Study on hypertension indicates racial disparity among Hispanics

Hispanics in America who self-identify as Black are suffering higher rates of hypertension than their Hispanic counterparts who identify as White, according to research conducted at Columbia University's Mailman School of Public Health. However, the study found that on the whole, U.S. Hispanics have lower rates of high blood pressure (16.8 percent) than non-Hispanics (24.7 percent).

The study suggests this apparent health advantage could be an artifact of the U.S. Census grouping of all Spanish speaking people into a single category (Hispanic) without regard to race. According to Luisa Borrell, DDS, PhD, assistant professor of Epidemiology at the Mailman School and author, "In fact, the research confirms that the 'protective effect' of being Hispanic does not extend to Black Hispanics." Dr. Borrell's research is the first to examine hypertension along racial lines within the Hispanic ethnic group.

"The idealized Hispanic health advantage disappears when race is accounted for," she observes.

Dr. Borrell analyzed data collected in the National Health Interview Survey conducted by the National Center for Health Statistics. The survey asked participants if they had been told by a doctor or other health professional if they had high blood pressure, and included interviews with more than 12,000 Hispanic adults. "Overall, Blacks, regardless of their ethnicity, exhibited the highest prevalence of hypertension," Dr. Borrell indicated.

As a first step toward explaining how health is affected by race, Dr. Borrell's findings beg the question, what is it about being black that makes the difference? "This kind of comparison could help tease out the effect of race as a marker for inequality in opportunities and, further, as a cause for existing health disparities," Dr. Borrell said of these findings.

According to Dr. Borrell, hypertension has been found to be associated with discrimination and racism among non-Hispanic Blacks. She suggests, "because of the racialized society in which we live, Hispanic Blacks could face a double jeopardy discrimination both from outside the Hispanic community and from within. Such discrimination may lead to inequality in opportunities and life chances which can translate into poorer health."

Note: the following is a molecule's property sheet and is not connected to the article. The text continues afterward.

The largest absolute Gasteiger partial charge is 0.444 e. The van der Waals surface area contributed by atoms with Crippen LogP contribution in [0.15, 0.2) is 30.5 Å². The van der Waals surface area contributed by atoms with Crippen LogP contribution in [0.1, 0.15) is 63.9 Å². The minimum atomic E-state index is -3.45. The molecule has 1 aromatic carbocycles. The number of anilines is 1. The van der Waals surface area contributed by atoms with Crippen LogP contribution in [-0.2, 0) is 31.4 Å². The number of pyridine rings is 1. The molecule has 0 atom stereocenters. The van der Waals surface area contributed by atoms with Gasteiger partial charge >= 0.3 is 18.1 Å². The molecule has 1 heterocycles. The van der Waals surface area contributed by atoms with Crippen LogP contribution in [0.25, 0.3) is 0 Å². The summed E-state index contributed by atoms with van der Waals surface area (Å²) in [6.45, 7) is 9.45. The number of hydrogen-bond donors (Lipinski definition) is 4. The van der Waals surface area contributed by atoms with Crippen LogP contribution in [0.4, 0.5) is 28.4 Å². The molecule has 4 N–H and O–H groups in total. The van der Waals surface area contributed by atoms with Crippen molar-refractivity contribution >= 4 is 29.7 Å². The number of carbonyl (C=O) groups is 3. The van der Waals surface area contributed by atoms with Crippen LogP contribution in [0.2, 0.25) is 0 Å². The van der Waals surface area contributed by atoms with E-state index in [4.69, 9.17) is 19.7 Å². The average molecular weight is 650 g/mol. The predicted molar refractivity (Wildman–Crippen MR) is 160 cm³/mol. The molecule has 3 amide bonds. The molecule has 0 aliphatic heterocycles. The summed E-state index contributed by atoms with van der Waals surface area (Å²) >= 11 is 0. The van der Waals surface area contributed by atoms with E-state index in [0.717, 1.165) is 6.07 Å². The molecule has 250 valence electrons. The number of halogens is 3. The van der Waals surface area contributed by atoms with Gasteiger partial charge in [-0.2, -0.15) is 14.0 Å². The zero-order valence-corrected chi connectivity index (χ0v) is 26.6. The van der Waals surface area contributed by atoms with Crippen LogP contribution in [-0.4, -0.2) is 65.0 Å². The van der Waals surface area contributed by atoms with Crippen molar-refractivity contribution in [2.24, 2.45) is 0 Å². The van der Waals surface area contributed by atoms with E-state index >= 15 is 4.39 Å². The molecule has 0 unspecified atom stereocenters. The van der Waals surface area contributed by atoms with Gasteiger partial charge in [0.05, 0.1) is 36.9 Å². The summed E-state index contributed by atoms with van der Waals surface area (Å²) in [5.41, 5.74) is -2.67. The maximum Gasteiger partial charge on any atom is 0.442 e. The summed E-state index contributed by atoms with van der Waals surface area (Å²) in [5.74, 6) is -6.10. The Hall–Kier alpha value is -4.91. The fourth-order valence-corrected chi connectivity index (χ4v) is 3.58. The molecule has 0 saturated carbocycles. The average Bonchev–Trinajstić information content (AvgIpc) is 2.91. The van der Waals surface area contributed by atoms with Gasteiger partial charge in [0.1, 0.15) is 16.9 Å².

Dr. Borrell's work was supported by the National Institute of Dental and Craniofacial Research and the Robert Wood Johnson Health and Society Scholars Program.

The full study findings are published in the Winter issue of the journal, Ethnicity & Disease.

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About the Mailman School of Public Health
The only accredited school of public health in New York City, and among the first in the nation Columbia University's Mailman School of Public Health provides instruction and research opportunities to more than 850 graduate students in pursuit of masters and doctoral degrees. Its students and more than 250 multi-disciplinary faculty engage in research and service in the city, nation, and around the world, concentrating on biostatistics, environmental health sciences, epidemiology, health policy and management, population and family health, and sociomedical sciences. www.mailman.hs.columbia.edu


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